Médecins Sans Frontières is concerned about the temporary closure of medical establishments in Haiti

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Photo: CMC

PORT-AU-PRINCE, Haiti, CMC – The Paris-based independent international medical humanitarian organization Médecins Sans Frontières/Médecins Sans Frontières (MSF) has expressed concern over the temporary closure of several hospitals in Haiti, due to the kidnapping of doctors lately. time.

Health officials were kidnapped as Haitian authorities faced an increase in armed clashes between rival gangs in the French-speaking Caribbean Community (Caricom) country.

“We are very concerned about the unacceptable situation of insecurity affecting our colleagues in the Haitian medical community,” said Dr. Samson Frandy, medical officer of MSF’s Turgeau emergency centre.

“The effects on the already weak healthcare system are enormous, and this situation is putting a strain on our center that is difficult to bear. Kidnappings for ransom that target many residents of Port-au-Prince, including medical personnel, are making it increasingly difficult for the population to access health care,” he said in a statement.

At least four hospitals have been temporarily closed in support of the kidnapped doctors, and many patients from these centers are being referred to the overwhelmed Médecins Sans Frontières (MSF) emergency center in Turgeau.

On May 5, St-Luc and St-Damien hospitals suspended services after Dr. Benetty Augustin, a pediatrician specializing in the care of children with epilepsy, was abducted on her way to work and on May 17, Jacques Pierre Pierre, the medical director of the Haitian State University Hospital (General Hospital), was kidnapped.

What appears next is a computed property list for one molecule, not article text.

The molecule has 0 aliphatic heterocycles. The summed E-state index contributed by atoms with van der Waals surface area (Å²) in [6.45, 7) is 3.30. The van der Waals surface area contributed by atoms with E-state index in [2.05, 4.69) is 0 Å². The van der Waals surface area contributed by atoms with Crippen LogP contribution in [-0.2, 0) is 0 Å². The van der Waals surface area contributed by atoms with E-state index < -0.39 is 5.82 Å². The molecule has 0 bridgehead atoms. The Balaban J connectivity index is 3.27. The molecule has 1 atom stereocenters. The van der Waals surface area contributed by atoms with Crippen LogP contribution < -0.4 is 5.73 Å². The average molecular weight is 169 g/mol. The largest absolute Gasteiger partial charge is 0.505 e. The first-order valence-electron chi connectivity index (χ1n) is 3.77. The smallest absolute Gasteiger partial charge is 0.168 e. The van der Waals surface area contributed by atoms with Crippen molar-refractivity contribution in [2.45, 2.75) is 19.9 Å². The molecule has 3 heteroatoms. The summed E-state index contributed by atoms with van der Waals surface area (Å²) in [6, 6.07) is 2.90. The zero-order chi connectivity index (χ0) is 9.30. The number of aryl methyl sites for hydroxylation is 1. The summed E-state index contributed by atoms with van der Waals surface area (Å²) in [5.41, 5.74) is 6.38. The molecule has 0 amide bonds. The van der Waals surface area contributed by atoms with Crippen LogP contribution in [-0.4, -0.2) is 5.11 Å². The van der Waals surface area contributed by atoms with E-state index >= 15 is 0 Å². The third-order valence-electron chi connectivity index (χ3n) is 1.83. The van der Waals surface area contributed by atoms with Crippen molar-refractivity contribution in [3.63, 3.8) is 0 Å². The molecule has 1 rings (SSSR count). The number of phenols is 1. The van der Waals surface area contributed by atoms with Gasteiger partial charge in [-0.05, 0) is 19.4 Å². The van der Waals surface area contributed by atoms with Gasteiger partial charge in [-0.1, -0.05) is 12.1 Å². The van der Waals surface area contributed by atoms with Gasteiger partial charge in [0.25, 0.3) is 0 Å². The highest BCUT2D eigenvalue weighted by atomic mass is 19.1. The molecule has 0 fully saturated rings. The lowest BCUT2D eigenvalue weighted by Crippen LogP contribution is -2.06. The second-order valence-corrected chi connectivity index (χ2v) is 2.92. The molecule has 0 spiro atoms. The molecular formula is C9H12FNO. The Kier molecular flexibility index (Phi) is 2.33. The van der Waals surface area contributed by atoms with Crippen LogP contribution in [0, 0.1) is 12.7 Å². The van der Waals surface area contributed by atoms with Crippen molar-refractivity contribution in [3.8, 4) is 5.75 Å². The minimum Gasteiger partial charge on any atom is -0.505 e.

Bernard Mevs Hospital, one of Haiti’s leading hospitals in support of the Haitian Pediatric Society, closed for three days to protest the kidnappings.

MSF said the closures have worsened an already difficult situation in a country where access to healthcare is problematic for the majority of the population.

“We are doing our best to provide emergency care, but soon we will not know where to refer patients who need further treatment. If health professionals continue to be attacked and targeted, the Haitian health system may no longer be able to meet the needs,” Dr. Frandy warned.

During the April 24-May 7 war between the “400 Mawoso” and “Chen Mechan” gangs, at least 96 people were treated for gunshot wounds at MSF medical facilities in Port-au-Prince.

MSF had also suspended its services on April 1 due to gang violence.

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